Once the ground firmed up, slightly, we continued pulling our canoe through thick brush and shrubs, receiving the odd scrape to the arm or poke in the eye by an errant branch.

Julie and Alex 031

Not an environment fit for a canoe…

Finally on solid ground and with our lake at the top of a ridge we carried our canoe and all of our sampling gear up a steep slope to finally get a glimpse at the lake that had eluded us for so long.

Julie and Alex 039

Nearly there!

The lake itself was essentially a beaver pond, shallow and no larger than a few swimming pools in size. Although many would consider this no more than a puddle, I cannot think of a more triumphant and accomplished feeling that entire summer than finally launching our canoe into this unnamed lake.

Julie and Alex 042

Our final destination

As Julie and I found out, “lake” sampling often involved much more than calm sunny days on the water. However, we are happy to report that, at least on this day – the spiny water flea had not invaded our stubborn, secluded lake.

 

Alex Ross is currently working as a research technician at McGill University in an aquatic ecology lab, working on a fish conservation project with the Nature Conservancy of Canada. Alex’s research interests lie in understanding how aquatic communities and ecosystems respond to environmental change. His Masters project looked at understanding  biological recovery of acidified lakes facing emerging stressors. 

 

A Canuck in the Outback – Cane toad research in north tropical Australia

This week on Dispatches from the Field, we welcome Cameron Hudson, a PhD candidate in Western Australia, to fill us in on what it is like to work at a remote field station. Check out his bio and a link to his own entertaining blog at the the end of the post!

Sun sets over Fogg Dam.

The sun sets over Fogg Dam.

The sun sets over Fogg Dam conservation area. Despite the stillness in the photo, we’re minutes away from a frenzy of activity. Snakes, insects, crocodiles and cane toads (my study species) all spring into action, going about their nightly activities. I spend many of my evenings here, chasing toads around and swatting at mosquitoes. Located in the wetlands region of the Northern Territory, roughly a 45 minute drive south-east of Darwin, sits the research station that we lovingly call Middle Point. It has been a long standing study site for researchers from the University of Sydney, where I moved roughly a year and a half ago to start my PhD research on the cane toad (Rhinella marina) invasion of Australia.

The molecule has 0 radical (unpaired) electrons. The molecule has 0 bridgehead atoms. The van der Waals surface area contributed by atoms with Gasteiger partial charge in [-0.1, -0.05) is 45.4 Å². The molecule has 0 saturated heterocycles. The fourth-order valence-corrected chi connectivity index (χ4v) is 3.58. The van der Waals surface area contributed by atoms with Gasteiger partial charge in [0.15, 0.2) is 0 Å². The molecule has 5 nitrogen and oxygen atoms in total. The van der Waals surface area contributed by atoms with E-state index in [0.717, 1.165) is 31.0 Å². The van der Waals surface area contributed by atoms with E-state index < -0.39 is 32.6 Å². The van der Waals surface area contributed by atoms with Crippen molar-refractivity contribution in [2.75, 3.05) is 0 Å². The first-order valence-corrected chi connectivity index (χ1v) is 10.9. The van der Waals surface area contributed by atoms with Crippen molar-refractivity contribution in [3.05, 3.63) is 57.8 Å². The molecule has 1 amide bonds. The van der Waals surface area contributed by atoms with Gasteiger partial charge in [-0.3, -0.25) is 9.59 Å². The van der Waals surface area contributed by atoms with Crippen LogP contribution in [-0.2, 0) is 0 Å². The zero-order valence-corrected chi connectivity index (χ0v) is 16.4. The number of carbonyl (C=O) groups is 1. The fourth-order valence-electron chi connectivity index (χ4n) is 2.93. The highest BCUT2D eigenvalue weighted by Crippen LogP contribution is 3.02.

A bright yellow male cane toad

A bright yellow male cane toad (Rhinella marina)

I first learned about the cane toad introduction when I was in high school – my grade 10 science teacher Ms. Holterman showed us a documentary from the ‘80s titled: “Cane Toads: An Unnatural History.” It’s worth a watch as they outline the history and spread of a devastating invasive species while managing to interview some quirky individuals. Little did I know that ten years later I would become one of those quirky individuals, moving across the world to study the evolution of the world’s most successful amphibian invasive species. A quick summary – cane toads were introduced to many countries around the globe in order to control sugarcane pests. They arrived in Australia back in 1935, and in the eighty years following, have spread over millions of square kilometers of the Australian landscape. Since they are highly toxic, and Australia has no native toads, many of the native predators have been devastated as the toads move through new areas. Animals that try to eat the toads don’t realize that they are toxic until it is too late (particularly a problem for snakes since they swallow their prey whole). This biodiversity crisis has fostered a lot of hatred towards the toads, and produced a good deal of research funding for studying their impact, and developing control methods. It has also given us a unique opportunity to study the evolution of an invasive species as it invades an entire continent.

Cam with kangaroos.

Obligatory kangaroo photos.

That’s where I come in! I met Professor Rick Shine, my PhD supervisor, when he was visiting QUBS after I had just completed my MSc. We discussed his extensive research program, dedicated to various areas of the toad invasion, and I was hooked. The project we decided on would examine phenotypic changes in cane toads across Australian populations, focusing on adaptations that promote dispersal. As the toads move across the landscape, they are doing so at a rapidly accelerating pace. Previous work on the toads had already shown differences in morphology, behaviour and physiology between toads at the invasion front and toads at the range core, so I was excited to examine these findings further. It also meant that I would get to go wherever the cane toads are, and for a Canadian who had always wanted to travel around Australia I felt pretty lucky.

Purnululu National Park